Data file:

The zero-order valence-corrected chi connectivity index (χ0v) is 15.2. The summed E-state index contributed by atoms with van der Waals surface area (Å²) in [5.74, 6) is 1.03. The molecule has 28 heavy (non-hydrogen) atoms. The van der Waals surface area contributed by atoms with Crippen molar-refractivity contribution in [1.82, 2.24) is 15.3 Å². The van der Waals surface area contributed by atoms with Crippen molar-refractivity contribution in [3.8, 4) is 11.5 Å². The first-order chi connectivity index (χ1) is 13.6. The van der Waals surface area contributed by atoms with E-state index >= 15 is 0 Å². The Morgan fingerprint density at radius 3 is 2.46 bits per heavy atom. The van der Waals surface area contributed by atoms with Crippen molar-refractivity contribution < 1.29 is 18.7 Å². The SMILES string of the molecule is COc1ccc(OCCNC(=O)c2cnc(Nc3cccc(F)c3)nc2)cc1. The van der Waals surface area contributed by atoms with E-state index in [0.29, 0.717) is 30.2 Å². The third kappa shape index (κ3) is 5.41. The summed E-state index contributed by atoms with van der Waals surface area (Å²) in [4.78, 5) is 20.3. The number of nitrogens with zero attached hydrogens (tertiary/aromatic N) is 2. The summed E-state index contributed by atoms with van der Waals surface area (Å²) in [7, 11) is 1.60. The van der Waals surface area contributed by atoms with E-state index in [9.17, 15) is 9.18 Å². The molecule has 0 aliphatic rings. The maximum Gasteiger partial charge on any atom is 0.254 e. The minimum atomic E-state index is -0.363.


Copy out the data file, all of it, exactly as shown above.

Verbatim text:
The zero-order valence-corrected chi connectivity index (χ0v) is 15.2. The summed E-state index contributed by atoms with van der Waals surface area (Å²) in [5.74, 6) is 1.03. The molecule has 28 heavy (non-hydrogen) atoms. The van der Waals surface area contributed by atoms with Crippen molar-refractivity contribution in [1.82, 2.24) is 15.3 Å². The van der Waals surface area contributed by atoms with Crippen molar-refractivity contribution in [3.8, 4) is 11.5 Å². The first-order chi connectivity index (χ1) is 13.6. The van der Waals surface area contributed by atoms with E-state index >= 15 is 0 Å². The Morgan fingerprint density at radius 3 is 2.46 bits per heavy atom. The van der Waals surface area contributed by atoms with Crippen molar-refractivity contribution < 1.29 is 18.7 Å². The SMILES string of the molecule is COc1ccc(OCCNC(=O)c2cnc(Nc3cccc(F)c3)nc2)cc1. The van der Waals surface area contributed by atoms with E-state index in [0.29, 0.717) is 30.2 Å². The third kappa shape index (κ3) is 5.41. The summed E-state index contributed by atoms with van der Waals surface area (Å²) in [4.78, 5) is 20.3. The number of nitrogens with zero attached hydrogens (tertiary/aromatic N) is 2. The summed E-state index contributed by atoms with van der Waals surface area (Å²) in [7, 11) is 1.60. The van der Waals surface area contributed by atoms with E-state index in [9.17, 15) is 9.18 Å². The molecule has 0 aliphatic rings. The maximum Gasteiger partial charge on any atom is 0.254 e. The minimum atomic E-state index is -0.363.